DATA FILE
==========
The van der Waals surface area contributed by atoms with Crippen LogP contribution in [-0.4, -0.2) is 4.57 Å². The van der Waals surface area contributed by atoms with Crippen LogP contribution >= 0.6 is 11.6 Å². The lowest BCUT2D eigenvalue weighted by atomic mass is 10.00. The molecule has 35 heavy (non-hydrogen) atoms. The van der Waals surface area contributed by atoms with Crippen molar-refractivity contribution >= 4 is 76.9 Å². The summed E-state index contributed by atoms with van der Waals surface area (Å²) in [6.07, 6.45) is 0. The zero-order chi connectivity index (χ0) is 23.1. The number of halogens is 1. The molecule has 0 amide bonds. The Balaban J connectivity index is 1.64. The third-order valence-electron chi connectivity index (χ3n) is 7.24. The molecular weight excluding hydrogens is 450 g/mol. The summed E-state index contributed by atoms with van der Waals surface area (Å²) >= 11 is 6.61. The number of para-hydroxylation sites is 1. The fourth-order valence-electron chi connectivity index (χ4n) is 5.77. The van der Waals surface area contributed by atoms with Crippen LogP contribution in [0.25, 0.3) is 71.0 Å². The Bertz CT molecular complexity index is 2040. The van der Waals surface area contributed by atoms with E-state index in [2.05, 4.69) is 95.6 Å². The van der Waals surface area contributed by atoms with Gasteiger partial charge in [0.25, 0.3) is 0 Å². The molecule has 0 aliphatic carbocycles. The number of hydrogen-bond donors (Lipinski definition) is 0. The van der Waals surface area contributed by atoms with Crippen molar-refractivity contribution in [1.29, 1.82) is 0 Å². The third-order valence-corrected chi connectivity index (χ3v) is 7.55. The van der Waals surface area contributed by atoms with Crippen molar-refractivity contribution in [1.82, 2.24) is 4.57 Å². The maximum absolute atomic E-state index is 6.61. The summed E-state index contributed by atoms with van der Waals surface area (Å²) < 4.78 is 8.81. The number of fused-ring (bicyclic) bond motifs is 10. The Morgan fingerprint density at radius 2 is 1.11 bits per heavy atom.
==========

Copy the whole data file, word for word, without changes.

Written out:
The van der Waals surface area contributed by atoms with Crippen LogP contribution in [-0.4, -0.2) is 4.57 Å². The van der Waals surface area contributed by atoms with Crippen LogP contribution >= 0.6 is 11.6 Å². The lowest BCUT2D eigenvalue weighted by atomic mass is 10.00. The molecule has 35 heavy (non-hydrogen) atoms. The van der Waals surface area contributed by atoms with Crippen molar-refractivity contribution >= 4 is 76.9 Å². The summed E-state index contributed by atoms with van der Waals surface area (Å²) in [6.07, 6.45) is 0. The zero-order chi connectivity index (χ0) is 23.1. The number of halogens is 1. The molecule has 0 amide bonds. The Balaban J connectivity index is 1.64. The third-order valence-electron chi connectivity index (χ3n) is 7.24. The molecular weight excluding hydrogens is 450 g/mol. The summed E-state index contributed by atoms with van der Waals surface area (Å²) >= 11 is 6.61. The number of para-hydroxylation sites is 1. The fourth-order valence-electron chi connectivity index (χ4n) is 5.77. The van der Waals surface area contributed by atoms with Crippen LogP contribution in [0.25, 0.3) is 71.0 Å². The Bertz CT molecular complexity index is 2040. The van der Waals surface area contributed by atoms with E-state index in [2.05, 4.69) is 95.6 Å². The van der Waals surface area contributed by atoms with Gasteiger partial charge in [0.25, 0.3) is 0 Å². The molecule has 0 aliphatic carbocycles. The number of hydrogen-bond donors (Lipinski definition) is 0. The van der Waals surface area contributed by atoms with Crippen molar-refractivity contribution in [1.29, 1.82) is 0 Å². The third-order valence-corrected chi connectivity index (χ3v) is 7.55. The van der Waals surface area contributed by atoms with Crippen molar-refractivity contribution in [1.82, 2.24) is 4.57 Å². The maximum absolute atomic E-state index is 6.61. The summed E-state index contributed by atoms with van der Waals surface area (Å²) < 4.78 is 8.81. The number of fused-ring (bicyclic) bond motifs is 10. The Morgan fingerprint density at radius 2 is 1.11 bits per heavy atom.